Q&A: Aaron Fearne on the Taipans, ‘The Disease of Me’ and the Keys to Championship Success

Cairns Taipans Head Coach Aaron Fearne has one of the strangest accents you’re ever likely to hear.  It’s got a bit of everything in it; Australian, Kiwi, American, Canadian….  That’s what you get when you’re born in Sydney to an Aussie father and Kiwi mother, grow up in New Zealand, play college ball in The States and then return Down Under to work.  All that with a year in Toronto added in just for taste.

The bottom line with Fearne, however, is not that he speaks in an interesting way.  It’s that he’s got interesting things to say.

Known for being a straight-shooter, Fearne guided the Taipans to the 2011 Grand Final and was recently named the 2014/15 season’s first Coach of the Month after Cairns’ impressive 6-0 start.

Fearne sat down with Downtown to discuss his team’s fast start, their recent struggles, his development as a coach and working with players such as Scottie Wilbekin and Aron Baynes.

Matt Burston recently said: “Fearney’s been amazing this season. We want to win for him.” How have you grown as a coach over the past year or so?

I’m very competitive – I hate losing more than anyone.  I’d probably go over the top if it didn’t go my way.  I guess when I played I was very competitive; I would do different things to try and influence the game… whatever it took.  I guess coaching wise, I challenge the group to be the aggressor, to never quit, and I guess I’m definitely a perfectionist when it comes to executing our rules. I don’t give much leeway to that. We’ve got rules in place for the guys to follow and I believe in them, definitely defensively. I definitely believe in what we’ve done and it’s been successful and you’ve got to have the professionalism, the preparation, the concentration and the discipline just to do it over and over and over.  And when an individual breaks out of that it just puts doubt in the rest of the team and that really frustrates me. I hold guys very accountable to that and put a lot of pressure on the guys just to do that.

Coming into this season I’ve been trying to just be a little bit more relaxed and not probably come across so strong during games; because guys have got to compete and they’ve got plenty of other things to worry about.  There is no doubt that still happens at training and when it comes to video but we want to be a bit more relaxed on the sideline this year and so far it’s worked.  The trick is obviously for the guys to follow the rules, they’ve got to execute at a high level and it’s a two way street, it’s not all me having to change and guys have definitely got to keep improving and executing.

One thing players always respect in a coach is a willingness to learn and take on feedback and I read recently that some of what you’ve just been talking about came from player feedback from last season. What was the process of receiving that feedback?

We obviously meet with each individual player and I give them feedback as a player and how I thought they performed.  We talk about areas of the game they were good at, areas of the game they’ve got to improve in both physically and mentally, change in their bodies, getting fitter, whatever that is. I would always ask the question too; ‘what are my positives and negatives in different areas, preparation, training, plans and game demeanour?’ and just take feedback.  The message from a lot of the guys was pretty consistent, it was obviously what a lot of the guys felt. You know, if I expect them to make changes I need to make improvements as well and, as a coach, you’re always learning, there’s always something you can learn.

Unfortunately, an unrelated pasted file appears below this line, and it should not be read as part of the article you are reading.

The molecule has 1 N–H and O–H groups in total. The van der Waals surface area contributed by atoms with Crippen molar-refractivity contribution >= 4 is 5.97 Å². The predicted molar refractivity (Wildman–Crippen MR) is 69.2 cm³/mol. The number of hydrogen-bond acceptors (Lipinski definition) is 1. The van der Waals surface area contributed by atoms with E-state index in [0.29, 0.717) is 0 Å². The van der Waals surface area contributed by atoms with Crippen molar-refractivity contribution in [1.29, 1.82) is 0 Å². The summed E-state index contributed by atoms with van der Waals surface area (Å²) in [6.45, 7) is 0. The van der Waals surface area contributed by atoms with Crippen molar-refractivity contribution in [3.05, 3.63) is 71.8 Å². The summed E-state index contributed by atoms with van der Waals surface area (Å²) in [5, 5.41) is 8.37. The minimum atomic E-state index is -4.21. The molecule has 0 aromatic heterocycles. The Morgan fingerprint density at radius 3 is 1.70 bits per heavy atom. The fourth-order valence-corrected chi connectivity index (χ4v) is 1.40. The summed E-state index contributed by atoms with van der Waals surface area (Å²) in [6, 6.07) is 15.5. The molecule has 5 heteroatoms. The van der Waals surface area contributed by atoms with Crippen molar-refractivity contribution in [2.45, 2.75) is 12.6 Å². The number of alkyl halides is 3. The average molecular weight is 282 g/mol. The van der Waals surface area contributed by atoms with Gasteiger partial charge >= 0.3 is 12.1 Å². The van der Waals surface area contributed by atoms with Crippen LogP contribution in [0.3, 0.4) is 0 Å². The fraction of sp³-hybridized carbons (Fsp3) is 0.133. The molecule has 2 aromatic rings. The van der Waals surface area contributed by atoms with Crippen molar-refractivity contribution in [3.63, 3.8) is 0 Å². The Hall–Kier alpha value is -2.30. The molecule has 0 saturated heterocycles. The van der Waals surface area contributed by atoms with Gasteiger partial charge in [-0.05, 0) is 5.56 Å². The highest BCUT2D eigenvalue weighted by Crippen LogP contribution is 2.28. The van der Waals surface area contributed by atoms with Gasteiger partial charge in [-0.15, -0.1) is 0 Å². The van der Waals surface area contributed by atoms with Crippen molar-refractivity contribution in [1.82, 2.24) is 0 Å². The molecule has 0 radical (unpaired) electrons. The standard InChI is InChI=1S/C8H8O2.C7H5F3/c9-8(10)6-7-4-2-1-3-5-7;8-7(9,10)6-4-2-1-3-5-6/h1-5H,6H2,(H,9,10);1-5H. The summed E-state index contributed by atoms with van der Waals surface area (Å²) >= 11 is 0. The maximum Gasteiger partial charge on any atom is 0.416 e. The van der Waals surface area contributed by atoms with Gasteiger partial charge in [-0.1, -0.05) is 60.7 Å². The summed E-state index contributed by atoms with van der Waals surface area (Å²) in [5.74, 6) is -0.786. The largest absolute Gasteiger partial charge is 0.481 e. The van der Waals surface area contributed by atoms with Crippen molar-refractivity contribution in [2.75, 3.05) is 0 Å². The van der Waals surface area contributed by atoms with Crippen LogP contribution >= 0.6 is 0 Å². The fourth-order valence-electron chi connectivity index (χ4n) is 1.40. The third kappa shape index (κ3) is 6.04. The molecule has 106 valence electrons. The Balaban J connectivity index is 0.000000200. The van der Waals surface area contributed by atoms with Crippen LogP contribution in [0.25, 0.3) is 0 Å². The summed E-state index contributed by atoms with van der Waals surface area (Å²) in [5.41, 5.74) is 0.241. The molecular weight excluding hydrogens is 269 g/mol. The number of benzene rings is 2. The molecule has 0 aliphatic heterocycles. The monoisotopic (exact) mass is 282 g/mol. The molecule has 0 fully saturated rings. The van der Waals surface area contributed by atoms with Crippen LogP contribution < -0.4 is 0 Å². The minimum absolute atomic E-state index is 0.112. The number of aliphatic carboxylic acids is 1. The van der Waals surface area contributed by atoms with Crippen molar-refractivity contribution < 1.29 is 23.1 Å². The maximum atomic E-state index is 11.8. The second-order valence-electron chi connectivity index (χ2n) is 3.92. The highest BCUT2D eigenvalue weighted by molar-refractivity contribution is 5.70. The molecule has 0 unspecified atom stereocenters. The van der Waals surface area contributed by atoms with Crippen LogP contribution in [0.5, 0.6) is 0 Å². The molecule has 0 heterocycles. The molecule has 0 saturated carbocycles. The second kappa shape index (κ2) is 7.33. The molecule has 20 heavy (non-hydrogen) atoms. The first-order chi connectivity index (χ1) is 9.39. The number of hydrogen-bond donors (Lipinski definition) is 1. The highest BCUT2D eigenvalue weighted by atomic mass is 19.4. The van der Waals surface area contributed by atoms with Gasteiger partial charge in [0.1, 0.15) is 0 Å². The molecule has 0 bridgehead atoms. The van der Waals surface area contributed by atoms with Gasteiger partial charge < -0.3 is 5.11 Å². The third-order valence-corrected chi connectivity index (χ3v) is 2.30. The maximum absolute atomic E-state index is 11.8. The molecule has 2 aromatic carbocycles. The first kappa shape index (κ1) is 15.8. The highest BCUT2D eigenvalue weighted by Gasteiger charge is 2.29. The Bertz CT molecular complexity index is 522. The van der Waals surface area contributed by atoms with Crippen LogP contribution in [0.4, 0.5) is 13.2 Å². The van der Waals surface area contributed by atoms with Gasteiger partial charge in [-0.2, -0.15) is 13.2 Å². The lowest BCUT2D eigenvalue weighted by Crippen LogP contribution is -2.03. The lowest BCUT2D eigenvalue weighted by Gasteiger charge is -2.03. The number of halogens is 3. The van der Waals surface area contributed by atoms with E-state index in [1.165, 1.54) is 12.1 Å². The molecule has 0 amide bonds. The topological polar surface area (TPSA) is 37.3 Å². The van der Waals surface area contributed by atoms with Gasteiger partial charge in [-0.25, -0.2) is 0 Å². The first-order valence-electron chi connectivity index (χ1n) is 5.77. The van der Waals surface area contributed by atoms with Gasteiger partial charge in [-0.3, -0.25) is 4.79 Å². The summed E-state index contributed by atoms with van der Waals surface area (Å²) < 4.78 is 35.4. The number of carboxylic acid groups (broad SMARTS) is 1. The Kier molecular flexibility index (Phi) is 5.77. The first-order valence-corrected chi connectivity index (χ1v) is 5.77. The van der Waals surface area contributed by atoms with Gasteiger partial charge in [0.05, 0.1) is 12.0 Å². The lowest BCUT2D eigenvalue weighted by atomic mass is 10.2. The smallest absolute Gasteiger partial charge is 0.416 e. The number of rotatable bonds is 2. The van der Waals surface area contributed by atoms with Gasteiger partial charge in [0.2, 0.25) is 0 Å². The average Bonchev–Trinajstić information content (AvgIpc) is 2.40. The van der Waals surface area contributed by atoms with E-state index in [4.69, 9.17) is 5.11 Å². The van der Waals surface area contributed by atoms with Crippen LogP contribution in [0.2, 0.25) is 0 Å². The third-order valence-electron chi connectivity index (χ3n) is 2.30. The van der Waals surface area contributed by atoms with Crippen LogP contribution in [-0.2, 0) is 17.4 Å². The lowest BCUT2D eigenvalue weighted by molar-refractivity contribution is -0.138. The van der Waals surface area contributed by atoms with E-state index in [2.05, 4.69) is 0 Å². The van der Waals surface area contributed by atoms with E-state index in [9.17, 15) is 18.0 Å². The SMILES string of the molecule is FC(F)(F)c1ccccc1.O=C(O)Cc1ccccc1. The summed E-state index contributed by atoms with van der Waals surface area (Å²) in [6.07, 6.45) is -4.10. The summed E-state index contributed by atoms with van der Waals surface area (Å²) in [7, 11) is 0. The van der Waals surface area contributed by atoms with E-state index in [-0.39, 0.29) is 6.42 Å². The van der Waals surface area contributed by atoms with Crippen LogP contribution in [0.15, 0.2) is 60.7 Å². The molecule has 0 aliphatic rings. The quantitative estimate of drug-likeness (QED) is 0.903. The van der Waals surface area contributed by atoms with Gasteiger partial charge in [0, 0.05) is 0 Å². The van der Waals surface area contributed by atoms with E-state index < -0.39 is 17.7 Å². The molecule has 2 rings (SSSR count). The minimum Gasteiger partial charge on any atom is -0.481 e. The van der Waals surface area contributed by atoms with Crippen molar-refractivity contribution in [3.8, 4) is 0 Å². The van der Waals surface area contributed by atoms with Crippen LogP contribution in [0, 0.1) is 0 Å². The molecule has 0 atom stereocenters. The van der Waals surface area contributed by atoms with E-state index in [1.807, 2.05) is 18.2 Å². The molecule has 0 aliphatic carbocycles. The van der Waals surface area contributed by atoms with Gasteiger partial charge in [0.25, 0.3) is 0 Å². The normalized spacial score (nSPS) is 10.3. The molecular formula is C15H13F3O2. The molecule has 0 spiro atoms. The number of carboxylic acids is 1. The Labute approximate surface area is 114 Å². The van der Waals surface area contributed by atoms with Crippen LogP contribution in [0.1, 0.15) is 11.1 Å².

I was with a lot of the coaches in Vegas at the Summer League this past year and we all sat there and talked and that’s what we talked about. It was just a chat to each other and we’re always learning, always asking each other questions about ‘how do you deal with this situation and how do you deal with that situation?’  We all have different ways of going about it but it’s good to listen to see how the other coaches in the NBL look at thing… you might pick something up. If you go to Summer League and you pick up one thing then you’ve got better – you can improve something.

That was the feedback I got from players, that there were some things I needed to improve on and I’m trying to do that.

Last season must have been fairly frustrating for you, was that the toughest season of your coaching career?

Yeah, it was tough, it was tough last year. It was just a combination of the previous two seasons.  The season before that we’d obviously gone to the NBL Finals, we’d turned over half our roster and you know there’s an expectation here with the Cairns community to be a playoff team, and it should be that.  Then the year after we miss the playoffs by one game and then we play last year and we miss the play offs by one game.  You know, it’s frustrating all the way round and the pressure that comes with that and the talk within the different streams that it can come from… you know, it gets difficult.  But I thought the guys were pretty good when it was frustrating and we still had a chance right down to the wire and we missed out by a game and it’s no good.  Things can turn pretty quickly; you can be great, you can be pretty poor for a patch and then all of a sudden you’re in a dog fight and that’s no good.